Suzanne Fernande Muzard
26 September 1900
Aubervilliers, Paris, France
|Died||15 January 1992 (aged 91)|
|Spouse(s)||Emmanuel Berl (1928–1936), inter alia|
Suzanne Fernande Muzard was born on 26 September 1900 in Aubervilliers, a suburb of Paris, into a working-class family. At 18 she was a boarder in a training school, but left to work in the la Ruchette brothel, on the rue de l’Arcade. Whilst working there she fell in love with a young nobleman, but his family forbade him developing a serious relationship with her. After this disappointment she moved to Lyon, where she had friends. Her friends introduced her to a new protector. In about 1924 she returned to the la Ruchette.
At the beginning of November 1927, at the Café Cyrano, the rendezvous of the surrealists, Berl introduced Muzard to Andre Breton. It was love at first sight. Breton and Muzard decided to leave Paris and spend a fortnight in the south of France, although she did not want to separate from Berl. Back in Paris in mid-December, Breton added a third part to his novel Nadja, celebrating his new love affair with Muzard. Muzard pressurised Breton to divorce his wife, Simone, which he did. However Muzard ended their affair and married Berl. This caused resentment from Breton and the Surrealists.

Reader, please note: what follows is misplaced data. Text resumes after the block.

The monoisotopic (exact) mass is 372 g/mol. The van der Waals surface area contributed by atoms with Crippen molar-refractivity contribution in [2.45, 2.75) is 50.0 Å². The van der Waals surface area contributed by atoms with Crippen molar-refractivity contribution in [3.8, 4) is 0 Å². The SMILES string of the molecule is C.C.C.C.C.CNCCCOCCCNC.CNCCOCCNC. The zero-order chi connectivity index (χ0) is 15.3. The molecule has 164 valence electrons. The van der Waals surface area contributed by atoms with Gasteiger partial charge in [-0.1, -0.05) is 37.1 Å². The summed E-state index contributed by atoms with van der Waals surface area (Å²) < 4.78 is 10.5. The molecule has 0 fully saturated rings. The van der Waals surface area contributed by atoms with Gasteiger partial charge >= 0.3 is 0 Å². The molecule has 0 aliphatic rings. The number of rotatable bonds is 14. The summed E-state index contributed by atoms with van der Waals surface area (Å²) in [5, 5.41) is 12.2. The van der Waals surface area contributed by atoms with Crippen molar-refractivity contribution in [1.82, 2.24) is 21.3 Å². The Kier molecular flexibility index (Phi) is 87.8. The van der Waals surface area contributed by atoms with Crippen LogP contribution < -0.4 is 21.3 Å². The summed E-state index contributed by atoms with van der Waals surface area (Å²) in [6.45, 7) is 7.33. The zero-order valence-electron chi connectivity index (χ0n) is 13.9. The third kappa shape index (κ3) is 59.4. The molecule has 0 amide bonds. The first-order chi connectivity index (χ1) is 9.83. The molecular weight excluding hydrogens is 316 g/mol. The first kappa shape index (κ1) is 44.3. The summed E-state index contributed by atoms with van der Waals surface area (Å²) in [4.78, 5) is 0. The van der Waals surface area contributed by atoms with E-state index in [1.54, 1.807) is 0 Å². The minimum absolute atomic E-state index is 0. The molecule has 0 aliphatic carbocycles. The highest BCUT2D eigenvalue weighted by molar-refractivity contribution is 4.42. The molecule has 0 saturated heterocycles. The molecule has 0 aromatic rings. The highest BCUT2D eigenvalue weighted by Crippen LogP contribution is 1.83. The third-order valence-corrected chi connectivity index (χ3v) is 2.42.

The marriage was a tempestuous one. Breton wrote a surrealist poem about Muzard in 1931, L'Union libre (The Free Union). In 1934 she had an affair with Frederic Megret whilst in New Caledonia. On 26 October 1936 Muzard and Berl divorced.
After the divorce, Muzard moved to Tahiti, where she met photographer Jacques Cordonnier. Muzard and Cordonnier married in 1940 and stayed together until Cordonnier died in 1961.
Muzard wrote, under her married name of Cordonnier, an autobiographical essay entitled La passagère insoumise (The Rebellious Wanderer) in 1974.
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